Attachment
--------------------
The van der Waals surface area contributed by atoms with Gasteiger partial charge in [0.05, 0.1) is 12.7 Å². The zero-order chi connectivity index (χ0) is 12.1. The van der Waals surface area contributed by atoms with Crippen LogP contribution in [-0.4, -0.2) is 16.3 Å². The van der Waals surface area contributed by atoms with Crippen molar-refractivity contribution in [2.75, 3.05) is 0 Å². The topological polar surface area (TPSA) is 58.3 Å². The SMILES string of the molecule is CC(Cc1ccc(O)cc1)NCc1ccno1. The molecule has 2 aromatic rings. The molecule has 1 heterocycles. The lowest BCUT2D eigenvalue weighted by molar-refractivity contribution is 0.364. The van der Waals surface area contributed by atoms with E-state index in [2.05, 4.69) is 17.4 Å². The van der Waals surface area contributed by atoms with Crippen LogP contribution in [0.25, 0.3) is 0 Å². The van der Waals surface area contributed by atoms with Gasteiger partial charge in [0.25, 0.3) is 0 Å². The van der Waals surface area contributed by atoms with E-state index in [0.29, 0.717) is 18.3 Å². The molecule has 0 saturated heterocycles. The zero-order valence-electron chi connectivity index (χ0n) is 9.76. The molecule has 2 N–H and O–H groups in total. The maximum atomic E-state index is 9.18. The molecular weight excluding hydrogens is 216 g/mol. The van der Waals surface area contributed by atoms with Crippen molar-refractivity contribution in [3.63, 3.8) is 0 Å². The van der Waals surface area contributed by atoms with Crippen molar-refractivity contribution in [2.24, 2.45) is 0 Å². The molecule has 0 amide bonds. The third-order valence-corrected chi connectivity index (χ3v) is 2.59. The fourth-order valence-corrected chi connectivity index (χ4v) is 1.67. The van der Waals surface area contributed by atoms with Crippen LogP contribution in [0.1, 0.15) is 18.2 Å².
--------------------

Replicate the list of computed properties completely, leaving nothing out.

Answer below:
The van der Waals surface area contributed by atoms with Gasteiger partial charge in [0.05, 0.1) is 12.7 Å². The zero-order chi connectivity index (χ0) is 12.1. The van der Waals surface area contributed by atoms with Crippen LogP contribution in [-0.4, -0.2) is 16.3 Å². The van der Waals surface area contributed by atoms with Crippen molar-refractivity contribution in [2.75, 3.05) is 0 Å². The topological polar surface area (TPSA) is 58.3 Å². The SMILES string of the molecule is CC(Cc1ccc(O)cc1)NCc1ccno1. The molecule has 2 aromatic rings. The molecule has 1 heterocycles. The lowest BCUT2D eigenvalue weighted by molar-refractivity contribution is 0.364. The van der Waals surface area contributed by atoms with E-state index in [2.05, 4.69) is 17.4 Å². The van der Waals surface area contributed by atoms with Crippen LogP contribution in [0.25, 0.3) is 0 Å². The van der Waals surface area contributed by atoms with Gasteiger partial charge in [0.25, 0.3) is 0 Å². The van der Waals surface area contributed by atoms with E-state index in [0.29, 0.717) is 18.3 Å². The molecule has 0 saturated heterocycles. The zero-order valence-electron chi connectivity index (χ0n) is 9.76. The molecule has 2 N–H and O–H groups in total. The maximum atomic E-state index is 9.18. The molecular weight excluding hydrogens is 216 g/mol. The van der Waals surface area contributed by atoms with Crippen molar-refractivity contribution in [3.63, 3.8) is 0 Å². The van der Waals surface area contributed by atoms with Crippen molar-refractivity contribution in [2.24, 2.45) is 0 Å². The molecule has 0 amide bonds. The third-order valence-corrected chi connectivity index (χ3v) is 2.59. The fourth-order valence-corrected chi connectivity index (χ4v) is 1.67. The van der Waals surface area contributed by atoms with Crippen LogP contribution in [0.1, 0.15) is 18.2 Å².